Activists in the United States have launched a campaign to highlight rampant human rights abuses in Egypt in the run-up to President Abdel Fattah al-Sisi's White House meeting next week.
The "Freedom First" campaign run by US-Egyptian former political prisoner, Mohamed Soltan, kicked off on Thursday after activists put up thousands of anti-Sisi regime posters in Washington DC.
"This campaign is an effort to harness that same energy and build on it to do the same for others who remain in the grips of injustice," Soltan told The New Arab.
A press statement said: "President Trump is scheduled to meet with Sisi, who Trump has called a 'fantastic guy' with whom he has 'good chemistry'."
"Sisi has also overseen horrific human rights abuses, including the massacre of more than 1,000 activists in a single day, and the jailing of more than 40,000 journalists and activists without charge or trial," it added.
The campaign hopes to raise awareness about the tens of thousands of prisoners of conscience in Egypt and the at least seven US nationals unjustly imprisoned on politicised charges.
One Egyptian-US dual citizen being held is activist Aya Hegazy, who worked with homeless children until police raided her charity in May 2014 and arrested her and the staff at the Belady Foundation for Street Children.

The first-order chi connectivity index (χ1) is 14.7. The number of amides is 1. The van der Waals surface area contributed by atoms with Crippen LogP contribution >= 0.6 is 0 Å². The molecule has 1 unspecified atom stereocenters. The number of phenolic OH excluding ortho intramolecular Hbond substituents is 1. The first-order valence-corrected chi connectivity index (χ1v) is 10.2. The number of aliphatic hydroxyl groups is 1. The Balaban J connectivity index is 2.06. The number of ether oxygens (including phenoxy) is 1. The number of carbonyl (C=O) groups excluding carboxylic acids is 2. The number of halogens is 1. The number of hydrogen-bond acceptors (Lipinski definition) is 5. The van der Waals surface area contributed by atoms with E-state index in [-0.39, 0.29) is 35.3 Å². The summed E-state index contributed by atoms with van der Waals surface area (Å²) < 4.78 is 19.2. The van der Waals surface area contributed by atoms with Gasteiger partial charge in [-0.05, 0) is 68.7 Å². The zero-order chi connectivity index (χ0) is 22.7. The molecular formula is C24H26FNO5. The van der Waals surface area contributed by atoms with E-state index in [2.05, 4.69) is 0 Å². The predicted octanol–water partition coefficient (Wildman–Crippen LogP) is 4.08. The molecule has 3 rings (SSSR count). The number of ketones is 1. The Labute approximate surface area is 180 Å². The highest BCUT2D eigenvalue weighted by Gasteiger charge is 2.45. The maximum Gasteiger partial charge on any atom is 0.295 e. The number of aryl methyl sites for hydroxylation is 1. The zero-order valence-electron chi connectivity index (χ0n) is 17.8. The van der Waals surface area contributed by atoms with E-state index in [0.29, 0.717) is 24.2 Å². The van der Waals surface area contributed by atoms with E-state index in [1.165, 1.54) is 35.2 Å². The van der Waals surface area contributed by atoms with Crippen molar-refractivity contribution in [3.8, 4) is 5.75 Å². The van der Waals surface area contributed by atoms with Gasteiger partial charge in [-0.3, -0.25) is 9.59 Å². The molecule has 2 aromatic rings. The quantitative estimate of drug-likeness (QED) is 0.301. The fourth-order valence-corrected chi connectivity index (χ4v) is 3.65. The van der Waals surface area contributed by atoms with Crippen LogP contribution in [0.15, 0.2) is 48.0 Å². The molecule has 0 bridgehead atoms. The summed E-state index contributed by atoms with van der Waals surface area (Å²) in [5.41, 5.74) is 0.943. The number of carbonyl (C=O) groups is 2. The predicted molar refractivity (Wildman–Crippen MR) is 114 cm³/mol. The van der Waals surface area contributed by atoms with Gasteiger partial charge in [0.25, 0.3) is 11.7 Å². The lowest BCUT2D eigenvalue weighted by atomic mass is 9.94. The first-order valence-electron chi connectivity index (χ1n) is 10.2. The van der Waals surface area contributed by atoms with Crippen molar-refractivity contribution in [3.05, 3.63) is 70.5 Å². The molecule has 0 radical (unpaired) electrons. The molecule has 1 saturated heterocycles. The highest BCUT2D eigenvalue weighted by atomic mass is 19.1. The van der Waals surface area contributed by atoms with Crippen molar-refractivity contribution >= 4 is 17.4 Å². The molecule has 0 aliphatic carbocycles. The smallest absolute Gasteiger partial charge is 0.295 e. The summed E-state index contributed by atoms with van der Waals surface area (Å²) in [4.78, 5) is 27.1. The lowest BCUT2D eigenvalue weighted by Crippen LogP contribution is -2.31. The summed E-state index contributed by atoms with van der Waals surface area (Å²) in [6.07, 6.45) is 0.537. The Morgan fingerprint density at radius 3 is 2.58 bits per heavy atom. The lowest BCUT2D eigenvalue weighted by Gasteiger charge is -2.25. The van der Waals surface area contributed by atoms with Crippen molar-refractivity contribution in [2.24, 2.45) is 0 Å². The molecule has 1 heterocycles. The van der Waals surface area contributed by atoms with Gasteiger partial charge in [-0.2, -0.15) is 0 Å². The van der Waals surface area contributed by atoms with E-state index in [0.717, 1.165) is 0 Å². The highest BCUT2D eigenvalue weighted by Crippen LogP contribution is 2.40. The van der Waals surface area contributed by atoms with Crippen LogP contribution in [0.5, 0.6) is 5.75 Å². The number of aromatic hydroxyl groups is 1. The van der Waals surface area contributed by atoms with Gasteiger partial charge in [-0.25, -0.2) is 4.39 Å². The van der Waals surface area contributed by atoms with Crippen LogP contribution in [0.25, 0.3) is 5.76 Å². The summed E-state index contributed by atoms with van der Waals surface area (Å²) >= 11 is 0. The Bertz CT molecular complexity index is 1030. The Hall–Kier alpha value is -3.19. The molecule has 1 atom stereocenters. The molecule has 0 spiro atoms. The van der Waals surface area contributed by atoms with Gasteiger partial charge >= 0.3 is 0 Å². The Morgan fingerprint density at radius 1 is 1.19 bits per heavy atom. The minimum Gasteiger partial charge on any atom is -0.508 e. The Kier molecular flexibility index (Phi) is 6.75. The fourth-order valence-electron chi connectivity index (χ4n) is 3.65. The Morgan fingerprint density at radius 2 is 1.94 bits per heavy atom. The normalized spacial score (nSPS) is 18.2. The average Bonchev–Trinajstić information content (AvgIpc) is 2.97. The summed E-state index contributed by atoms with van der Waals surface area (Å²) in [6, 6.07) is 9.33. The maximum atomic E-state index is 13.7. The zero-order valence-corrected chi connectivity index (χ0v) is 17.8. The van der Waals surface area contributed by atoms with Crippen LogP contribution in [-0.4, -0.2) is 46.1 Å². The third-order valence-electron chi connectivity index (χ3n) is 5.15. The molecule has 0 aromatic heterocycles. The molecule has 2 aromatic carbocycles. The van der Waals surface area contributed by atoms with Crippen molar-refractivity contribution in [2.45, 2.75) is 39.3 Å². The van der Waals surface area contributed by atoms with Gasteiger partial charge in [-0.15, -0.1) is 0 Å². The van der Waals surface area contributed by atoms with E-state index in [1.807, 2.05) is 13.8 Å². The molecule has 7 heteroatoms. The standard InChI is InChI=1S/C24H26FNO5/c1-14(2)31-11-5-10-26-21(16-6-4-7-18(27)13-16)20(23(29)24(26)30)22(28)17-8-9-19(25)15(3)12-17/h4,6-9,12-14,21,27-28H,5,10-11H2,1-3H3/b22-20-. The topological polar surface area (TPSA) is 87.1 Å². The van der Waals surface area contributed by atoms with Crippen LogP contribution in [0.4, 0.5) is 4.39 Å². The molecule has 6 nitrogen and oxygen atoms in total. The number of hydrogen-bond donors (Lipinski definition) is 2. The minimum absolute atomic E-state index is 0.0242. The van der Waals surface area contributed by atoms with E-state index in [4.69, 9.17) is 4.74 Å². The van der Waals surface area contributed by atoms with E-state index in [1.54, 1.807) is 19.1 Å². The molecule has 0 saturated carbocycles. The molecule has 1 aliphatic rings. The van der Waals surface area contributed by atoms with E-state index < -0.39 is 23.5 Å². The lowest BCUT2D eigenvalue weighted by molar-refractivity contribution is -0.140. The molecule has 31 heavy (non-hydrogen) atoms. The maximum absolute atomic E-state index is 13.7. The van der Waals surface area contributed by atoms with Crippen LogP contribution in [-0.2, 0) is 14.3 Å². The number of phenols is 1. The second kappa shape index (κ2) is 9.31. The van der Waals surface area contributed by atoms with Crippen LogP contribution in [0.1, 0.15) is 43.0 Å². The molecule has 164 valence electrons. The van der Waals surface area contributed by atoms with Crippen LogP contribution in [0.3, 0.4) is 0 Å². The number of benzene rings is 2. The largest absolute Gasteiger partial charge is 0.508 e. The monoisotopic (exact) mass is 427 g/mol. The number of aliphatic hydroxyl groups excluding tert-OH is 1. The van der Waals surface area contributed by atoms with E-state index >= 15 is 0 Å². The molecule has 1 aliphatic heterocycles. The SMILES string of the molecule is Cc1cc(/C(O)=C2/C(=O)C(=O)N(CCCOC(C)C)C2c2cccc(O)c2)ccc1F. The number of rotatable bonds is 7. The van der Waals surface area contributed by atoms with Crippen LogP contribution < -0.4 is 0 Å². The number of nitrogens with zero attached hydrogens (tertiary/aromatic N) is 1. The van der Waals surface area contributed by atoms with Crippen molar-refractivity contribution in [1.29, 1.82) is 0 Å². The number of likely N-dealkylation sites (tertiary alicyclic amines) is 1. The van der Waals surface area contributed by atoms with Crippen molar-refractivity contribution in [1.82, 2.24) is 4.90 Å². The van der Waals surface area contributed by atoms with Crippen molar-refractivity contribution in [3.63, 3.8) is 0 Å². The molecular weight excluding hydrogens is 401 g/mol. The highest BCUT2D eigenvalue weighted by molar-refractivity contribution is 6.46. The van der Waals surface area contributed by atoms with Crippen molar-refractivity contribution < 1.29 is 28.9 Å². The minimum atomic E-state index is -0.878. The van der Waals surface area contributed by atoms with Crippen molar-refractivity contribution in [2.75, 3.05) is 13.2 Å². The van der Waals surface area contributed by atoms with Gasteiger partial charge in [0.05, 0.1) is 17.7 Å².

Hegazy has since been imprisoned on charges of exploiting minors and encouraging them to join political protests led by the banned Muslim Brotherhood.
Soltan, whose father is a leading Brotherhood official, was arrested in August 2013 and sentenced to life in prison for allegedly attempting to "destabilise" the country.
He was deported to the US in June 2015 after going on a 489-day hunger strike, causing relatives to fear for his life. His father, Salah was sentenced to death in the same trial as his son and remains imprisoned in Egypt.
"I never lose sight of the immense effort it took on the part of thousands of people, many of whom had never met me, to save my life," Soltan said.
Soltan had originally planned to kick off the campaign with ad spaces on the Washington DC Metro, however, the transport network rejected the ads, arguing they violated its ban on "issues-oriented advertising."
In 2013, then-army chief Sisi led a military coup against Egypt's first freely elected leader - the Muslim Brotherhood's Mohammed Morsi - amid mass protests against his presidency.
The overthrow unleashed a deadly crackdown on Islamists, with more than 800 peaceful protesters killed in a single day when police dispersed a Cairo sit-in demanding Morsi's reinstatement.
Egyptian courts have since sentenced hundreds of Islamists to death, including Morsi and other senior Muslim Brotherhood leaders.
This week, the White House announced that Sisi would make an official visit to visit US President Donald Trump on April 3 to "discuss a range of bilateral and regional issues".
The hashtag #FreedomFirst has gained traction on Twitter shortly after it was introduced on Thursday with social media activists calling attention to individual cases of political prisoners under the Sisi regime.